to p.b...@acm.org
"Paul E. Black" <p.b...@acm.org> writes:

> On Thursday 09 November 2006 11:34, Ben Bacarisse wrote:
>
>> "Goulu" <goo...@goulu.net> writes:
>>
>>> I'd like to know how the fact that data is sorted affects its
>>> "information" content, from a theoretical point of view.
>>>>From what I remember from university, the string "abcdef" contains less
>>> information than "cdfeab" because it can be compressed in less bits,
>>
>> No. They can both be compressed to one bit. If there are two
>> messages, "abcdef" and "cdfeab", the first can be encoded as 0 and the
>> second as 1.
>> ...
>> (You are right about the general link between information content
>> and compressability but you have to be very careful about terms and
>> definitions if you want to avoid confusion.)
>
> I agree with Ben: you have to be very careful with definitions to
> avoid confusion.
>
> Given that, in general (that is, for most definitions, in my opinion),
> a sorted string would be considered to have less information than a
> "random" string.

I am sorry if I sounded like a pedant and I apologise in advance
because I am going to sound like one again, but you can't, in a any
rigorous way, talk about information in "a" string. From what you
later say, I think you are talking about information entropy -- which,
roughly speaking, measures the "uncertainty" of a set of events. See
later comments.

BTW, if you are talking about Kolmogorov complexity as a measure of
information then you *can* talk about the "information" in a particular
string, but then sorted strings are much more harder to analyse
because the sorting order (which is quit arbitrary) is part of the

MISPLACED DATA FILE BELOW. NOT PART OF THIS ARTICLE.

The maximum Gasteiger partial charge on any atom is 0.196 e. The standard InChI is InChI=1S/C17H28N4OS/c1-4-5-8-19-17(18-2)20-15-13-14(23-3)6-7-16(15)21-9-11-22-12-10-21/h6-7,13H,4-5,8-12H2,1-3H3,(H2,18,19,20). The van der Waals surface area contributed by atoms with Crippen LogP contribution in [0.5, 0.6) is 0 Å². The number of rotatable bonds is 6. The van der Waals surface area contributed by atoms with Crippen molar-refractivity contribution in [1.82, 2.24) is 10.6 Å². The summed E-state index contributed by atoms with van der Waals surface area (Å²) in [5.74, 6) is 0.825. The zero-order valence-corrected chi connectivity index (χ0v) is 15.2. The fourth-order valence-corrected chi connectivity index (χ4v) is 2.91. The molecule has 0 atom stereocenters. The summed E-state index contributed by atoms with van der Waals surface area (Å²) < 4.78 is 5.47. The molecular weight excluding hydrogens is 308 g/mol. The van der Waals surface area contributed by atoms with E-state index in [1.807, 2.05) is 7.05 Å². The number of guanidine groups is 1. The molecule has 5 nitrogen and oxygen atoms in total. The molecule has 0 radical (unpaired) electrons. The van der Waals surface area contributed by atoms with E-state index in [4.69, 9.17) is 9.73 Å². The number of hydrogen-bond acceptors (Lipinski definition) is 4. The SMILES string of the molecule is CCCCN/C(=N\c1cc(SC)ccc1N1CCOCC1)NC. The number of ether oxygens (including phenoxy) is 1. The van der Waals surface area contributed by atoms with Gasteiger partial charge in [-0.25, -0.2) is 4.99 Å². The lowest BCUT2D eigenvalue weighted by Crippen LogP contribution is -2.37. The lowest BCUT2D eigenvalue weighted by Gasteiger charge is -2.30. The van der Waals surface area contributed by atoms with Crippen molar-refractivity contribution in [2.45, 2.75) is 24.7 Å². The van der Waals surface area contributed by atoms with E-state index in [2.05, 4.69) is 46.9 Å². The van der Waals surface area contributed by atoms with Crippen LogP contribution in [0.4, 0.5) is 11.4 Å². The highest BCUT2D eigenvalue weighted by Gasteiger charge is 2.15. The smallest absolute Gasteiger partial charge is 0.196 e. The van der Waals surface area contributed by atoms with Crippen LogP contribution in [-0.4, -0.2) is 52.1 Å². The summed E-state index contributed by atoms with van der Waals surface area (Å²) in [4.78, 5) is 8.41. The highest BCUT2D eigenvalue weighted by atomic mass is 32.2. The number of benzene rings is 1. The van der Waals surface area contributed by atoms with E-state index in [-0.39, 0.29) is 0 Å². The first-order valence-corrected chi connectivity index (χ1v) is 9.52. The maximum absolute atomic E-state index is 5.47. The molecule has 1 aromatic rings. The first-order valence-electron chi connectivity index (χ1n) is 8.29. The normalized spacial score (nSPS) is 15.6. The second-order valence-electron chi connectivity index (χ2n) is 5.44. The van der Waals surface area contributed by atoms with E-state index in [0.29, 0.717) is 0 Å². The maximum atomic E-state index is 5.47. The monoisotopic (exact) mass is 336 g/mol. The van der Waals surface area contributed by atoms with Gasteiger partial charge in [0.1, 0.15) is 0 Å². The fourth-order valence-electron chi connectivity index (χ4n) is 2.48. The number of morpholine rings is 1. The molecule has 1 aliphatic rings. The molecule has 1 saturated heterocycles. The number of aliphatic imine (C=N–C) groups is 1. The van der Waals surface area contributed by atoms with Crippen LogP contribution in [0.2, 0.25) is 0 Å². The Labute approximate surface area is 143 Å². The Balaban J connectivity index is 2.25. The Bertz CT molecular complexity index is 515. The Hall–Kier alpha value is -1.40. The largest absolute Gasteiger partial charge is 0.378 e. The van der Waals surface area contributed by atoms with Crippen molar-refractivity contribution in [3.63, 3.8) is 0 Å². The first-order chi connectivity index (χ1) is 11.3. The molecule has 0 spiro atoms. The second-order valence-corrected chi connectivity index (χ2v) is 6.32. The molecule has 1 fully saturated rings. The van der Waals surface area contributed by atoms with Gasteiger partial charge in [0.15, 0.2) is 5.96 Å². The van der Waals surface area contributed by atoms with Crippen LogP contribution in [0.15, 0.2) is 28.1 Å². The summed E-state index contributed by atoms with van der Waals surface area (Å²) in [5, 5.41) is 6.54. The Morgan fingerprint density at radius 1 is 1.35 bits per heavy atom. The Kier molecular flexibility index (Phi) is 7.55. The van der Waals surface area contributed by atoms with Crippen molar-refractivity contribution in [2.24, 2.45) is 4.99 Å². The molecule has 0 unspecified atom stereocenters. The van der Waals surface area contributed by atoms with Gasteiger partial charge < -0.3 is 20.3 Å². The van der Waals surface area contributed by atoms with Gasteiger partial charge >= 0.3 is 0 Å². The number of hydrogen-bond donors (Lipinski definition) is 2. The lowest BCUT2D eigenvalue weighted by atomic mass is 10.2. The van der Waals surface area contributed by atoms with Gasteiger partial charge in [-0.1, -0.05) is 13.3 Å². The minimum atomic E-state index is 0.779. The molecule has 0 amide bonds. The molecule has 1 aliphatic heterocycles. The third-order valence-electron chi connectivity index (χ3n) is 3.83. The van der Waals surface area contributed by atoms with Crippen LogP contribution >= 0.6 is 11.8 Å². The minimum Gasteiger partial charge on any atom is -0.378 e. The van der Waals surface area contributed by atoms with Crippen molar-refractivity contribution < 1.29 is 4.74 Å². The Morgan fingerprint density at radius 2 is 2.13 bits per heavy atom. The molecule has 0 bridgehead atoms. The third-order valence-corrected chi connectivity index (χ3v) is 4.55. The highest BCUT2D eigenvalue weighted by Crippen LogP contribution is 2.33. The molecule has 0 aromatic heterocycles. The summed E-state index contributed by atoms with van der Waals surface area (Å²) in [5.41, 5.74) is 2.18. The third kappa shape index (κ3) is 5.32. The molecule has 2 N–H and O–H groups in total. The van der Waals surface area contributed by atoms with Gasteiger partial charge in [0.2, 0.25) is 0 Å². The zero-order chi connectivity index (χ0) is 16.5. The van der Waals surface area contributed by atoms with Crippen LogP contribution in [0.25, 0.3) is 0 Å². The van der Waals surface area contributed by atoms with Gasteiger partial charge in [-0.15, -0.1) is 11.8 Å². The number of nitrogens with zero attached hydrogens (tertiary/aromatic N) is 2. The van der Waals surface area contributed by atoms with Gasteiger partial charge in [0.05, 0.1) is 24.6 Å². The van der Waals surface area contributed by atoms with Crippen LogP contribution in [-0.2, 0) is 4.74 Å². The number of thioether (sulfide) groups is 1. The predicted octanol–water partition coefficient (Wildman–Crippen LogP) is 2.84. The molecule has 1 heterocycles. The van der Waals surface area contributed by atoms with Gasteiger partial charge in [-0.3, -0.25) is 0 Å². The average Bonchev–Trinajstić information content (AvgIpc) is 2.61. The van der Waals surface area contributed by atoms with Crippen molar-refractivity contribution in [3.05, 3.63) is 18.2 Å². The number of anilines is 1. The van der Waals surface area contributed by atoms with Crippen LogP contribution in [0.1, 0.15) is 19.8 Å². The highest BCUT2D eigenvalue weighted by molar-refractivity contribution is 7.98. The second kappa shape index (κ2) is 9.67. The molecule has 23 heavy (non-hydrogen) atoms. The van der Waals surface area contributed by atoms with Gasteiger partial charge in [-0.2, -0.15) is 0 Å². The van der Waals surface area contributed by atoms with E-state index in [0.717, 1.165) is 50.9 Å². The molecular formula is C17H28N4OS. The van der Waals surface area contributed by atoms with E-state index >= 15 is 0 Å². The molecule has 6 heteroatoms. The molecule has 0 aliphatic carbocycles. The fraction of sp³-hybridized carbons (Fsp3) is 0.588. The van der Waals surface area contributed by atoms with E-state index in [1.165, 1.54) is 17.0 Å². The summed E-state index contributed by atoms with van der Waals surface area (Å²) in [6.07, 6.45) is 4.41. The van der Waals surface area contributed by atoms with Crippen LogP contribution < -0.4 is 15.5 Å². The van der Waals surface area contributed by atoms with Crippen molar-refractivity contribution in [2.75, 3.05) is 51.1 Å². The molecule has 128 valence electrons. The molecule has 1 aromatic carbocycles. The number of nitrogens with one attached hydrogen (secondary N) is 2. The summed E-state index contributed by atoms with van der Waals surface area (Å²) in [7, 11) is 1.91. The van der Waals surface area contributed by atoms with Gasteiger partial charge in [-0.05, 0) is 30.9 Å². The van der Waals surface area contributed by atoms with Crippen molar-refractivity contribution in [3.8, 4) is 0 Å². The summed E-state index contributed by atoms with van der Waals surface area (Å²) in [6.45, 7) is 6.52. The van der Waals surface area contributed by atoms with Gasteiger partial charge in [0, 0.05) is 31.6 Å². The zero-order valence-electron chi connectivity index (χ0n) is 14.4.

complexity measure as well.

> Here are some reasons I feel justified in making
> such a generalization:
>
> * For a given length, L, and number of characters, n, there are n^L
> strings, but there are, uh, a lot fewer sorted strings. (Its about
> n^L/L! but I haven't finished my combinatorics book, yet) So it
> takes fewer bits to indicate a string, given that it is sorted, than
> to indicate a string for which no order is know.

I don't know the formula either but for n=2 there are L+1 sorted
strings of length L so n^L/L! is way off (for L > 2). Anyway, I think
it is a mistake to focus on the sorting. Smaller sets have, in lots of
senses, less information than large ones -- they need fewer samplings
to "know" them (the information entropy meaning of information), they
need more complex descriptions (the Kolmogorov complexity meaning) and
they carry more information if used a symbols in a communication
channel (the Shannon theory meaning of information).

> * Sort algorithms cannot be reversed. "abc" might be the output of
> sorting "abc" or "acb" or "cba" or ... Some information (the
> original order) has been thrown away.

Yes. Sorting can't be reversed because the set of sorted strings is
smaller. Focusing on the sorting aspect can make it seem special
because we recognise the pattern, but as far as information theory is
concerned, any set that is restricted in some way has a pattern even
if we can't see it.

When I said to the OP, "Do you see where this is going?" (rather too
cryptically I now see) I was inviting him to count the sets.

BTW, I am not an expert in this field so there is a reasonable chance
that I am talking bollocks. That is just one of the pitfalls of
Usenet.

--
Ben.

kaby

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Nov 11, 2006, 4:06:54 AM11/11/06
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I consider it a special algorithms for special circumstance.
In my opinion the problem is de facto about statistics distribution,
not entropy.

Goulu

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Nov 14, 2006, 9:46:58 AM11/14/06
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Jussi Piitulainen wrote:
> "abcdef" "cdfeab" "delta "information" >From ? ? I I'd Is Thanks Then
> a a affects algo. be because bits, can compressed compression"
> contains content, data destroys example fact for from from how in
> information information is it it its know less less like of point
> remember single sorted sorting string than that the the theoretical to
> true university, using view. what

I didn't understand at first. Though it was a joke. But in fact it is a
very subtle answer to my question :-) Thanks !

jacko

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Nov 14, 2006, 12:48:18 PM11/14/06
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look up burrows wheeler transform if information sorting and
compression are of interest.